BAGHDAD (AP) — Al-Qaida's branch in Iraq has claimed responsibility for attacks that killed 69 people during the Muslim holiday following the end of the holy month of Ramadan.
Saturday's attacks targeted mostly cafes and busy marketplaces. They were the latest in a wave of bloodshed that has swept Iraq since April, killing more than 3,000 people and worsening already strained ties between Iraq's Sunni minority and the Shiite-led government.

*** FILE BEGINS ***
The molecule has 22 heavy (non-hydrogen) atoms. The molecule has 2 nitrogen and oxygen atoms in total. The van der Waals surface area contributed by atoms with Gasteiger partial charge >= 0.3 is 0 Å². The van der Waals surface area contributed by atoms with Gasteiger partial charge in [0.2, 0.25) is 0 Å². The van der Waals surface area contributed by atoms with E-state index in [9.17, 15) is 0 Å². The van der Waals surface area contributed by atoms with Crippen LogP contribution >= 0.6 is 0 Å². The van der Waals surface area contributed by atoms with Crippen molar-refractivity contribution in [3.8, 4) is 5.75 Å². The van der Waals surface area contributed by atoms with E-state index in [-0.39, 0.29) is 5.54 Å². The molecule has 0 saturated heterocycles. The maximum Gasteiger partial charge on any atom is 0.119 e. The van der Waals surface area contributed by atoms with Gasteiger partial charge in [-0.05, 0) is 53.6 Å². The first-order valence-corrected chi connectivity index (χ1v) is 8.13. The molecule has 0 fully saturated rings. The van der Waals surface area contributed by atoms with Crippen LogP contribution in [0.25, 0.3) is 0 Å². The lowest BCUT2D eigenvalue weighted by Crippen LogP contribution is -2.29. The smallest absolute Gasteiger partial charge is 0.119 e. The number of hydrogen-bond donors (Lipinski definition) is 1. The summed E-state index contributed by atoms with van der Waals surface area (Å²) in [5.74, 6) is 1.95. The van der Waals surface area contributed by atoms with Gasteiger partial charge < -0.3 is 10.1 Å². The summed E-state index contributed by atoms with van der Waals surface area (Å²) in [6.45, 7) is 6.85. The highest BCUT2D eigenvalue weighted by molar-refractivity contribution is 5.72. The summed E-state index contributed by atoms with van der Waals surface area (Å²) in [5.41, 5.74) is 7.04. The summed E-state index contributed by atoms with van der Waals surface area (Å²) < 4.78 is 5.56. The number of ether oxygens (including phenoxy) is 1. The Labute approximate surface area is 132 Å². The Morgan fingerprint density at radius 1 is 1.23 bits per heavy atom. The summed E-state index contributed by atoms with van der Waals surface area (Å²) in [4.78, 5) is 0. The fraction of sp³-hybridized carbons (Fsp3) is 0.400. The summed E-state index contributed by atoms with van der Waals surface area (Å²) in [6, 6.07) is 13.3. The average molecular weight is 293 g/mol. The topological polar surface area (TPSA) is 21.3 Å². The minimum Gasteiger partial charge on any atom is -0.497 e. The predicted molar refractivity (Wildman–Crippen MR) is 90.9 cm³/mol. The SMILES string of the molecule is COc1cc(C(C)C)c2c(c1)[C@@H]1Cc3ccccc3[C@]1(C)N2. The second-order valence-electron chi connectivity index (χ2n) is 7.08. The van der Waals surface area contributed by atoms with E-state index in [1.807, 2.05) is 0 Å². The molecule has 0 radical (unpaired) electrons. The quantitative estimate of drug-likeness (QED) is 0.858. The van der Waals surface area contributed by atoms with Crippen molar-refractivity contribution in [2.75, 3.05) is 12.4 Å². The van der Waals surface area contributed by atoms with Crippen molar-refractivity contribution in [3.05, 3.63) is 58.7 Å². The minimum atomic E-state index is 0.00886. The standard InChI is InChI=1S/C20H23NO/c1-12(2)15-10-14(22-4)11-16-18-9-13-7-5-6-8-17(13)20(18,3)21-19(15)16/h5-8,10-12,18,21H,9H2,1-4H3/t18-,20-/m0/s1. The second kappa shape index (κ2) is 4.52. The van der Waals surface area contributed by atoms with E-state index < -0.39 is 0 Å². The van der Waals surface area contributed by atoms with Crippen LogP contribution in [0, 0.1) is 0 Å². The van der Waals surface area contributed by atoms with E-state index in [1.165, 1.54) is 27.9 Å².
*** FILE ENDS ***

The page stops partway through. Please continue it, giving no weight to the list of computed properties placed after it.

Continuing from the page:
The Islamic State of Iraq and the Levant — as Iraq's al-Qaida affiliate is known — said in a statement on the Internet late on Sunday that the bombings were in retaliation for the arrests of hundreds of Muslims by Iraqi security forces.
The authenticity of the statement could not be independently confirmed but it appeared on a website commonly used by militants.